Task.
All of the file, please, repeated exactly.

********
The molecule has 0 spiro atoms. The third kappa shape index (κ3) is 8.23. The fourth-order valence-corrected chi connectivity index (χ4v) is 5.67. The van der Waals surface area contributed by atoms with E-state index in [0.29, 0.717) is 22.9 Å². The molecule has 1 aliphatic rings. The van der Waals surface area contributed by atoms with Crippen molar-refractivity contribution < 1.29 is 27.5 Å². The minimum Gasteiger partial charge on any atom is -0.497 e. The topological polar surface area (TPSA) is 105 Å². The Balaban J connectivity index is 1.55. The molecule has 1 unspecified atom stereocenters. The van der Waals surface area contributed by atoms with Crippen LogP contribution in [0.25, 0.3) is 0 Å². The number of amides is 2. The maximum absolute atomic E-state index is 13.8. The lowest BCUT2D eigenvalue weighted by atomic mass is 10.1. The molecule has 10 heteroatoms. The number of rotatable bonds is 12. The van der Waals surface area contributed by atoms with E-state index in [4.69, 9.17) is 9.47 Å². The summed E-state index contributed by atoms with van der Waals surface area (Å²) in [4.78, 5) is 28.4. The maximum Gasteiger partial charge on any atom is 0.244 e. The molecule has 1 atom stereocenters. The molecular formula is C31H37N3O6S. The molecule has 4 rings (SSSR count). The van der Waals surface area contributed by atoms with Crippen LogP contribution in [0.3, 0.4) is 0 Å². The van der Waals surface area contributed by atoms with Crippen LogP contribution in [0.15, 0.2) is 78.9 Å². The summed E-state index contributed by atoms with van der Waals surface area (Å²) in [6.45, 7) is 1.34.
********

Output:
The molecule has 0 spiro atoms. The third kappa shape index (κ3) is 8.23. The fourth-order valence-corrected chi connectivity index (χ4v) is 5.67. The van der Waals surface area contributed by atoms with E-state index in [0.29, 0.717) is 22.9 Å². The molecule has 1 aliphatic rings. The van der Waals surface area contributed by atoms with Crippen molar-refractivity contribution < 1.29 is 27.5 Å². The minimum Gasteiger partial charge on any atom is -0.497 e. The topological polar surface area (TPSA) is 105 Å². The Balaban J connectivity index is 1.55. The molecule has 1 unspecified atom stereocenters. The van der Waals surface area contributed by atoms with Crippen LogP contribution in [0.25, 0.3) is 0 Å². The number of amides is 2. The maximum absolute atomic E-state index is 13.8. The lowest BCUT2D eigenvalue weighted by atomic mass is 10.1. The molecule has 10 heteroatoms. The number of rotatable bonds is 12. The van der Waals surface area contributed by atoms with E-state index in [4.69, 9.17) is 9.47 Å². The summed E-state index contributed by atoms with van der Waals surface area (Å²) in [4.78, 5) is 28.4. The maximum Gasteiger partial charge on any atom is 0.244 e. The molecule has 1 atom stereocenters. The molecular formula is C31H37N3O6S. The molecule has 4 rings (SSSR count). The van der Waals surface area contributed by atoms with Crippen LogP contribution in [0.3, 0.4) is 0 Å². The van der Waals surface area contributed by atoms with Crippen LogP contribution in [0.15, 0.2) is 78.9 Å². The summed E-state index contributed by atoms with van der Waals surface area (Å²) in [6.45, 7) is 1.34.